News // Paper - The Tropical Anomaly

The Tropical Anomaly

Cesar E. Valladares, Vince Eccles

Corresponding Author information:

Cesar E. Valladares
Institute for Scientific Research, Boston College
Room 217, Kenny Cottle Hall
885 Centre Street, Newton, MA 02459
Phone: +1-617-552-8789
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Key points:

Largest TEC over Central America during June solstices
Demonstrated the anomalous TEC is due to zonal wind and magnetic declination
The anomaly is symmetric occurring in South America during December solstice.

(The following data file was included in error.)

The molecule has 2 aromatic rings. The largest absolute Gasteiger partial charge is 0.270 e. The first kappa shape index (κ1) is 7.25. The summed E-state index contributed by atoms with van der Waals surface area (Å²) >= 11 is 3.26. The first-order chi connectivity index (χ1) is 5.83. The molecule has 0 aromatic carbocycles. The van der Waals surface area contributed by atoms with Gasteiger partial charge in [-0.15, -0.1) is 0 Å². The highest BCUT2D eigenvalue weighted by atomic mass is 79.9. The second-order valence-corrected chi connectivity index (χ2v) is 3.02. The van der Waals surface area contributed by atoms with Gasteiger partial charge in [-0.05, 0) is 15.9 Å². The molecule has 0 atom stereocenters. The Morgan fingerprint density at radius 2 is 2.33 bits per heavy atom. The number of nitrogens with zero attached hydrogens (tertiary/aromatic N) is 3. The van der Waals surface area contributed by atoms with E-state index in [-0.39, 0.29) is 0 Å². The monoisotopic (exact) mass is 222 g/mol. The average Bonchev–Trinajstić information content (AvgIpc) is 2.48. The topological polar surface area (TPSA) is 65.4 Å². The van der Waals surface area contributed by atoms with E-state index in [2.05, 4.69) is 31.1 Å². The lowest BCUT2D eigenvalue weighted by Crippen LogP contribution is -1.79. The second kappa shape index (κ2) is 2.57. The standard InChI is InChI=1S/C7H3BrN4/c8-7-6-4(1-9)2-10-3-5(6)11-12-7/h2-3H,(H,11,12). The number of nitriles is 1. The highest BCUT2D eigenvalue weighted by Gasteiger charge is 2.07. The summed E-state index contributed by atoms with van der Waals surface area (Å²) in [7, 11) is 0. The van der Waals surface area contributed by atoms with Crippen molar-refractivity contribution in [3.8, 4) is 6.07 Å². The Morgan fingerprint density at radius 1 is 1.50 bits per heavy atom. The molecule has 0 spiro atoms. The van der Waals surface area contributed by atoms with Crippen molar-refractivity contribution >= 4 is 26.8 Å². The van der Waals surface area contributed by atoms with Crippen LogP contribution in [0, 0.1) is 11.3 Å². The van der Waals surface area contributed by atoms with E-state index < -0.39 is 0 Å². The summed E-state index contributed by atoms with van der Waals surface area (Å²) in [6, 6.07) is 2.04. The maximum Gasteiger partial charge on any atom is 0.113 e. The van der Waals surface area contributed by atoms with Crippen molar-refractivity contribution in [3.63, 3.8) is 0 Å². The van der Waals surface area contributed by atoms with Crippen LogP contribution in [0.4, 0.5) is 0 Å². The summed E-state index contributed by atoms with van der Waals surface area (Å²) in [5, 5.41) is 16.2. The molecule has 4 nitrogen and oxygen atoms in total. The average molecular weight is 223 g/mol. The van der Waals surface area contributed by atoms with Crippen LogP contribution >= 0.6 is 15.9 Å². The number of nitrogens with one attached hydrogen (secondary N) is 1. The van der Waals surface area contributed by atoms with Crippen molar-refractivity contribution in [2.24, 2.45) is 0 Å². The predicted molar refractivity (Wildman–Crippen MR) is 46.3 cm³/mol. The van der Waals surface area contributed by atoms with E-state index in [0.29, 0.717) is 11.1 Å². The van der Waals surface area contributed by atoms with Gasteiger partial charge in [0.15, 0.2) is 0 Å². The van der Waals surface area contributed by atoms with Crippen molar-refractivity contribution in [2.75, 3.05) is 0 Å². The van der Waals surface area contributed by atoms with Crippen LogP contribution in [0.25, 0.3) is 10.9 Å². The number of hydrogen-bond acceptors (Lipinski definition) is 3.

Continuous and regional measurements of total electron content (TEC) over the Americas have revealed that quite frequently the largest TEC values reside over Central America. These unexpected and anomalous TEC values have not been reported before. They are observed during the June solstice afternoon hours, last for a few hours, are constrained to regions of eastward magnetic declination and occur at magnetic latitudes poleward of 20°. During the December solstice, similar TEC enhancements are seen over the southern coast of Brazil, also poleward of 20°, but in a region where the declination is westward. It is proposed and demonstrated using a physics-based model of the low-latitude ionosphere, that the TEC enhancements are produced by the neutral winds blowing at longitudes where the Earth’s magnetic declination is different from zero. Due to their anomalous character, the TEC enhancements have been designated as the tropical anomaly.

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